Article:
Causes of the phenomenon vary too. For some the cause can be hyper-critical parenting where you are never quite good enough and there is always room to improve, while for others it ishyper-supporting parenting where “you can do anything, darling” has been misinterpreted as “you must do everything, darling”. It can be perceiving yourself as different from others around you, whether that is in upbringing, or ethnicity, or sexual orientation – to give just a few examples. Societal expectations and messages weight heavily on others and for some it can be a misinterpretation of a childhood message such as “don’t get too big for your boots”, or “pride comes before a fall”. (I have unruly curly hair and my mum would often recite the rhyme “there was a little girl, who had a little curl, right in the middle of her forehead. When she was good, she was very, very good, but when she was bad, she was horrid”. As a child, I subconsciously interpreted that as “I must be good, because I don’t want to be horrid”, so feared making mistakes).
If you experience the imposter chatter, take a moment to reflect on what your own causes and triggers might be. Are they true? Are they still valid? What has changed? How have you changed?
You might like to take some time to reflect and re-write your own story.
Success comes with its own triggers. For someone experiencing the imposter chatter, being promoted or performing well in a task or in a role can create an initial euphoria, closely followed by a sinking feeling or “oh dear, now I’ve got to live up to that”. Indeed, Clance & Imes noticed that the more successful people were, the more prone to experiencing the phenomenon they were.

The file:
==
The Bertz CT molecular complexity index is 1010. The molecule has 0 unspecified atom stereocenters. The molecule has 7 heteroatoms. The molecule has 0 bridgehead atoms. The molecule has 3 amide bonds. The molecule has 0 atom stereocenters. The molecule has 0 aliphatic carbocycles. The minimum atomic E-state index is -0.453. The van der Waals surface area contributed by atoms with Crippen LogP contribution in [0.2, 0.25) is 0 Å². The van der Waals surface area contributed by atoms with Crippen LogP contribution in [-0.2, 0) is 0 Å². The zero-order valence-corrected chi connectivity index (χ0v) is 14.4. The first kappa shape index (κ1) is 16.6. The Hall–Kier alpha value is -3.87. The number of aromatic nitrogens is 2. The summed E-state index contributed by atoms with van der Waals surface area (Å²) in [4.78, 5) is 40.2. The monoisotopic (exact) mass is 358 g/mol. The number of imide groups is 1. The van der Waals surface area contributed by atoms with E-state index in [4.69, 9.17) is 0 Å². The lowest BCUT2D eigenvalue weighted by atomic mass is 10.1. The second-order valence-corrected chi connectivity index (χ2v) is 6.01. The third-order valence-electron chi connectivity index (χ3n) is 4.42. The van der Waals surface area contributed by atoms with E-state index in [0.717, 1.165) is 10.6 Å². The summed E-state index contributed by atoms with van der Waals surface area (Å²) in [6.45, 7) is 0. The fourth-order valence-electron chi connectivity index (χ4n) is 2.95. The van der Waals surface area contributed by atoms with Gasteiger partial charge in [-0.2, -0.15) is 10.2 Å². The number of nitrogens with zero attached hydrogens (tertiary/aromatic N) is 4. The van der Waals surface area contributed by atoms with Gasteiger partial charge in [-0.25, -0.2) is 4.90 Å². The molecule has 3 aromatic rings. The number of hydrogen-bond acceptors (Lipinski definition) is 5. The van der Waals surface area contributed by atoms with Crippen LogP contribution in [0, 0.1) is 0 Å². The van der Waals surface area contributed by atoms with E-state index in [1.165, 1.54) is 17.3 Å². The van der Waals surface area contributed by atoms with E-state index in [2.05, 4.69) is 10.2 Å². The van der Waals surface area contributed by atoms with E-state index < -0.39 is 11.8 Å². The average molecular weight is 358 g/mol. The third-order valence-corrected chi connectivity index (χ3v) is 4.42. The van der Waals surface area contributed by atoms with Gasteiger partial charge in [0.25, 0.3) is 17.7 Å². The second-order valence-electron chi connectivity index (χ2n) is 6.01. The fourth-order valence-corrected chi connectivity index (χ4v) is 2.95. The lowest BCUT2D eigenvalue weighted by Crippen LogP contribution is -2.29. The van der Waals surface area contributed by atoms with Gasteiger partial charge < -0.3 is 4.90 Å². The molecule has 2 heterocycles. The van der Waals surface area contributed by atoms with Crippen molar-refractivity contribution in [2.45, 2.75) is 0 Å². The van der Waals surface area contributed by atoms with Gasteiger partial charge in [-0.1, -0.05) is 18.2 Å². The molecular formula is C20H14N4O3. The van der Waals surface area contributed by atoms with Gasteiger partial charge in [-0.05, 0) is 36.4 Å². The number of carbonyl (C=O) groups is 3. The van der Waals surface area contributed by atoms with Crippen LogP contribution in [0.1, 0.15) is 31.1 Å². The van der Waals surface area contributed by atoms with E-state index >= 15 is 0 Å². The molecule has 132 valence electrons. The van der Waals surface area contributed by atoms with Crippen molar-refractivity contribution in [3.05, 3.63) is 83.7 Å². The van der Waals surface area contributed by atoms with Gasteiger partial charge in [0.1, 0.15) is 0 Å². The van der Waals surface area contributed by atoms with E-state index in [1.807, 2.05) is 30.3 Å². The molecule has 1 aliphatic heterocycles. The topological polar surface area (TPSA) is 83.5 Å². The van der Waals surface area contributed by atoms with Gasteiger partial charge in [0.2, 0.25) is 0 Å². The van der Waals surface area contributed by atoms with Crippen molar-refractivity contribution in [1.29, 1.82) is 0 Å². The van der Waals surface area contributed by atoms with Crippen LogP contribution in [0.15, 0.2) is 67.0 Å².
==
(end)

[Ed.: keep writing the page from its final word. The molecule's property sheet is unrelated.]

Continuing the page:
Given the current circumstances of the global pandemic, there are other triggers that may be causing imposter chatter in people. For those working from home, it can be the fact that you no longer have the chance to run your ideas past your boss or co-worker in a casual “what do you think of this…” manner. The isolation of home-workingdoesn’t provide a chance for someone to walk by your desk and break you out of a reverie, or tocheck whether you are ok when they see a frown upon your face. Or you might be juggling with home-schooling, and feeling that nothing you do is good enough, feeling guilty about not spending more time with your children, yet equally guilty about not being able to focus on your work.